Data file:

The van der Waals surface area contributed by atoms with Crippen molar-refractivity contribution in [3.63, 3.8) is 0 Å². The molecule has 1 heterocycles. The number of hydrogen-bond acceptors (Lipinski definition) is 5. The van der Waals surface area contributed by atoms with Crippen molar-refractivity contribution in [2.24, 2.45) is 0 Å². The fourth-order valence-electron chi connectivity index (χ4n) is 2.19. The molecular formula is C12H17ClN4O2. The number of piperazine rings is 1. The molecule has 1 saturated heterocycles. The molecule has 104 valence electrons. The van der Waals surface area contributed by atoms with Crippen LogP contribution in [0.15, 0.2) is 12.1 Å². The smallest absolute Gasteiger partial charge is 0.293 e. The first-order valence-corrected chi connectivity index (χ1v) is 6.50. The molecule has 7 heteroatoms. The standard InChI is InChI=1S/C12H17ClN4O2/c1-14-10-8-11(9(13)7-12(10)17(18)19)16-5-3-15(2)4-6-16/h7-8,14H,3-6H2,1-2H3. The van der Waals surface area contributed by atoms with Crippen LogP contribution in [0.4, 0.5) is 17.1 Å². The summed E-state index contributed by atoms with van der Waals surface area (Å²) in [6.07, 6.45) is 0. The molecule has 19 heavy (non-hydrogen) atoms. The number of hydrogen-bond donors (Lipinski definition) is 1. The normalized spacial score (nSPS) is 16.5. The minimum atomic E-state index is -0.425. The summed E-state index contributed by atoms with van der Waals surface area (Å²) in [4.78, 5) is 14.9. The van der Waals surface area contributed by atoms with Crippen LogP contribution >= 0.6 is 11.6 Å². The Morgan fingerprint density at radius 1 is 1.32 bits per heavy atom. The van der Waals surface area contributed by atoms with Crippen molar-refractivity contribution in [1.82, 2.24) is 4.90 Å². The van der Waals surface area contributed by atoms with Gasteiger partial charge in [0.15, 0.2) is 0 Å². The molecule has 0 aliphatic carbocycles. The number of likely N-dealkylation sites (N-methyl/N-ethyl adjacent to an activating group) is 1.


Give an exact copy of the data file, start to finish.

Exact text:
The van der Waals surface area contributed by atoms with Crippen molar-refractivity contribution in [3.63, 3.8) is 0 Å². The molecule has 1 heterocycles. The number of hydrogen-bond acceptors (Lipinski definition) is 5. The van der Waals surface area contributed by atoms with Crippen molar-refractivity contribution in [2.24, 2.45) is 0 Å². The fourth-order valence-electron chi connectivity index (χ4n) is 2.19. The molecular formula is C12H17ClN4O2. The number of piperazine rings is 1. The molecule has 1 saturated heterocycles. The molecule has 104 valence electrons. The van der Waals surface area contributed by atoms with Crippen LogP contribution in [0.15, 0.2) is 12.1 Å². The smallest absolute Gasteiger partial charge is 0.293 e. The first-order valence-corrected chi connectivity index (χ1v) is 6.50. The molecule has 7 heteroatoms. The standard InChI is InChI=1S/C12H17ClN4O2/c1-14-10-8-11(9(13)7-12(10)17(18)19)16-5-3-15(2)4-6-16/h7-8,14H,3-6H2,1-2H3. The van der Waals surface area contributed by atoms with Crippen LogP contribution in [0.4, 0.5) is 17.1 Å². The summed E-state index contributed by atoms with van der Waals surface area (Å²) in [6.07, 6.45) is 0. The molecule has 19 heavy (non-hydrogen) atoms. The number of hydrogen-bond donors (Lipinski definition) is 1. The normalized spacial score (nSPS) is 16.5. The minimum atomic E-state index is -0.425. The summed E-state index contributed by atoms with van der Waals surface area (Å²) in [4.78, 5) is 14.9. The van der Waals surface area contributed by atoms with Crippen LogP contribution >= 0.6 is 11.6 Å². The Morgan fingerprint density at radius 1 is 1.32 bits per heavy atom. The van der Waals surface area contributed by atoms with Crippen molar-refractivity contribution in [1.82, 2.24) is 4.90 Å². The van der Waals surface area contributed by atoms with Gasteiger partial charge in [0.15, 0.2) is 0 Å². The molecule has 0 aliphatic carbocycles. The number of likely N-dealkylation sites (N-methyl/N-ethyl adjacent to an activating group) is 1.